Unpopular Opinion: We Need Less Thursday Night Football

The AFL has made a concerted push in recent years to give the game back to the fans, with the AFL just recently announcing that more tickets will be going to club members and taken away from the corporates.

However, if the AFL was serious about doing right by the fans and a majority of their key stakeholders, then Thursday night football would be phased out of the AFL fixture as opposed to its prominence this year.

The obvious point from a fan perspective is that Thursday night is a school/work night, meaning it is immediately alienating families from attending the footy. The other issue for the fans is a majority of sporting clubs in the winter months around Australia train on a Thursday night and it is typically club night where selection is confirmed for the weekend. Therefore, fans are caught between their sporting club and their AFL team and being forced to make a decision that shouldn’t have to be made.

AFL House idolises everything and anything that comes out of America and in particular the NFL, which is the model the AFL tends to follow when it comes to any sort of major decision about the makeup of the game. In the NFL, Thursday Night Football is an established part of the fixture, hated by players but seen as prestigious for any franchise to play on a Thursday night. The AFL needs to be constantly reminded the indigenous game of Australia is different to the most watched sport in America.

Therein lies the monster the AFL is creating for itself. The TV dollars control the game and often dictate what the AFL does. TV ratings are through the roof on a Thursday night for all the reasons that fans won’t go to the game on a Thursday night, it is too hard so the “we’ll watch it at home” attitude swings into gear, therefore punishing the clubs of potentially crucial gate receipts in marquee matchups.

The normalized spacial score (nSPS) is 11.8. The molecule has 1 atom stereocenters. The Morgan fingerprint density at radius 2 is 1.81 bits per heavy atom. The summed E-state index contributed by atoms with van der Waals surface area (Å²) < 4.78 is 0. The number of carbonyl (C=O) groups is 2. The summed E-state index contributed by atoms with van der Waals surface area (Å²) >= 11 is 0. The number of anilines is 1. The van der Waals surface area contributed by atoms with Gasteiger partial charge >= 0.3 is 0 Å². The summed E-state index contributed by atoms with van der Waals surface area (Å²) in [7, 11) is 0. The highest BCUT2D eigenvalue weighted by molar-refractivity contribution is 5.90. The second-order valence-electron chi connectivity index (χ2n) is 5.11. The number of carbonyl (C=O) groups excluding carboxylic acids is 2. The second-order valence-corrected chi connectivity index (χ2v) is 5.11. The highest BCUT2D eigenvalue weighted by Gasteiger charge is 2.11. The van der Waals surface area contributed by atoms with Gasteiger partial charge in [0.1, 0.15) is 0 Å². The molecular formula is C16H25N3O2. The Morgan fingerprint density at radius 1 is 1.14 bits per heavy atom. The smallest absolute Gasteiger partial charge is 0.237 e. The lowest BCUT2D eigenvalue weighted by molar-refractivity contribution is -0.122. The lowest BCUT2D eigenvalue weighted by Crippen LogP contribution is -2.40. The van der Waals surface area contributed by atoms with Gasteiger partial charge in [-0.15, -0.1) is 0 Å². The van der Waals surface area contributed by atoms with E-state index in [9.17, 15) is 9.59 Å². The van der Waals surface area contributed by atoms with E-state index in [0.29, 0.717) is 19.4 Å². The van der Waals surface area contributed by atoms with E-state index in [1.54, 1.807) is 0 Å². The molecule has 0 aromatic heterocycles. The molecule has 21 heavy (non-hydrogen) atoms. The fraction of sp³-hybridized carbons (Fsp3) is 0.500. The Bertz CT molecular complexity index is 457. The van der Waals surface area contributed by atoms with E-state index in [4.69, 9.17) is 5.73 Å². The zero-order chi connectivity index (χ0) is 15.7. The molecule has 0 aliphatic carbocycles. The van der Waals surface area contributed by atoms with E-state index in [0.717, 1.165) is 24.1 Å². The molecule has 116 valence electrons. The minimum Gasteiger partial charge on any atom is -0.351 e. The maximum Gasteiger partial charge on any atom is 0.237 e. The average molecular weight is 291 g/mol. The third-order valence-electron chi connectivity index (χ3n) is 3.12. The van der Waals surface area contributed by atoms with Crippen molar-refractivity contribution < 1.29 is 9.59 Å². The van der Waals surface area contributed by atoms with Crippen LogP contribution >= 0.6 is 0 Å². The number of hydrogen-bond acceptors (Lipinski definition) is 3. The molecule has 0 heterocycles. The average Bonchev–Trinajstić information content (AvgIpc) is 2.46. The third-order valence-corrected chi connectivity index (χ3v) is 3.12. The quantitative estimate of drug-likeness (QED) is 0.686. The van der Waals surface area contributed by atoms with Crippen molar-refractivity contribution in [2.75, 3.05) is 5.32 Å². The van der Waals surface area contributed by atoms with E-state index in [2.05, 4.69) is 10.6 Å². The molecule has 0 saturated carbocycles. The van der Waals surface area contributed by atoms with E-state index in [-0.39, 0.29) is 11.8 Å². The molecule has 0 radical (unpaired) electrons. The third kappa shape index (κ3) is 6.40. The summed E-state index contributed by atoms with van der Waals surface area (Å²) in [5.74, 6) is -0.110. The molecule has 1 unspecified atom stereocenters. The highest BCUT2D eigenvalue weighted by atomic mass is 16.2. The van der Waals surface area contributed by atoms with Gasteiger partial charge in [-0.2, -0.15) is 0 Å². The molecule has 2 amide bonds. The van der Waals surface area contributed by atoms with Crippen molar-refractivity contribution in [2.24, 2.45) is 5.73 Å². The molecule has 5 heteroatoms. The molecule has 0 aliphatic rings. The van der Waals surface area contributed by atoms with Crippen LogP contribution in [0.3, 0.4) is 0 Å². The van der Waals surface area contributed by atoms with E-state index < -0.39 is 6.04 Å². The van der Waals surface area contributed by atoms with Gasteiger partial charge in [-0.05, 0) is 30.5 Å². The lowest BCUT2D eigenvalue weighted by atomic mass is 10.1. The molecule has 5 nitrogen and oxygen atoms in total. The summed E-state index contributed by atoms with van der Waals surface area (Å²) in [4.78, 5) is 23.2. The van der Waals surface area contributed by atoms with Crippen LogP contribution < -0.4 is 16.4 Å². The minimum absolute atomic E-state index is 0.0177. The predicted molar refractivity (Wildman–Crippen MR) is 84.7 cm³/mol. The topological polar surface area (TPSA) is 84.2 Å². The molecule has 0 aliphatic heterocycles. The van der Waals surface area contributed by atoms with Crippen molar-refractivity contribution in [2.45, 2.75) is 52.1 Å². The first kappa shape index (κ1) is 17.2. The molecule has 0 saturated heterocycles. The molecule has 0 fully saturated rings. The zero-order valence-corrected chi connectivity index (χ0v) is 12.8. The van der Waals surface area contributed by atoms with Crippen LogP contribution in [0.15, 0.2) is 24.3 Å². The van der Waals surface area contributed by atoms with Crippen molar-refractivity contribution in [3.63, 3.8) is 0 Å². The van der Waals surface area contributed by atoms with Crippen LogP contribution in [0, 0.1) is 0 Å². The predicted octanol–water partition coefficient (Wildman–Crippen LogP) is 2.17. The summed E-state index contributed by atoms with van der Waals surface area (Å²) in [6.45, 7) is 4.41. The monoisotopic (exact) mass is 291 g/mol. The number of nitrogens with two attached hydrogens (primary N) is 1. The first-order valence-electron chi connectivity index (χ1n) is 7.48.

The quality of teams matter as well on these Thursday night matchups and also the potential “viewer fatigue” that can start to happen. If a team is playing in a Thursday night primetime fixture, it is extremely likely they’ve either played the previous week in Thursday night football or Friday night football. This is where the casual fan begins to be punished. Watching the same teams in primetime every week is not good for TV ratings, especially when a team is scheduled to a lot of primetime fixtures and turn into a disappointing football team. (See Carlton two seasons ago). Primetime football should be for our best teams and it should be rotated around for the constant exposure to the teams that are deserving.

Don’t forget the players either. It is utterly ridiculous the West Coast Eagles are playing off a five-day break in a match at the end of the season could be the difference between a double chance or even a finals berth. With the way the game is being played at the moment, such a short break seems unreasonable for us to expect the highest quality football to be played.

The ratings might be up, but we need less Thursday night football, not more.

1 Comment

1 Comment

  1. Brad Venn

    April 18, 2017 at 6:43 pm

    The AFL has created more equity through their top, middle and bottom section based draw. However, there is a greater need for equality in regard to player recovery. Playing from Thursday to Monday doesn’t leave much room for that when so many other factors supersede this in regard to the draw i.e. Rivalry Round, Indigenous Round, Anzac Day… I’m a massive footy fan and will happily watch any match, but Friday to Sunday should be the focus moving forward. It also provides regional supporters with more chances to attend matches too.

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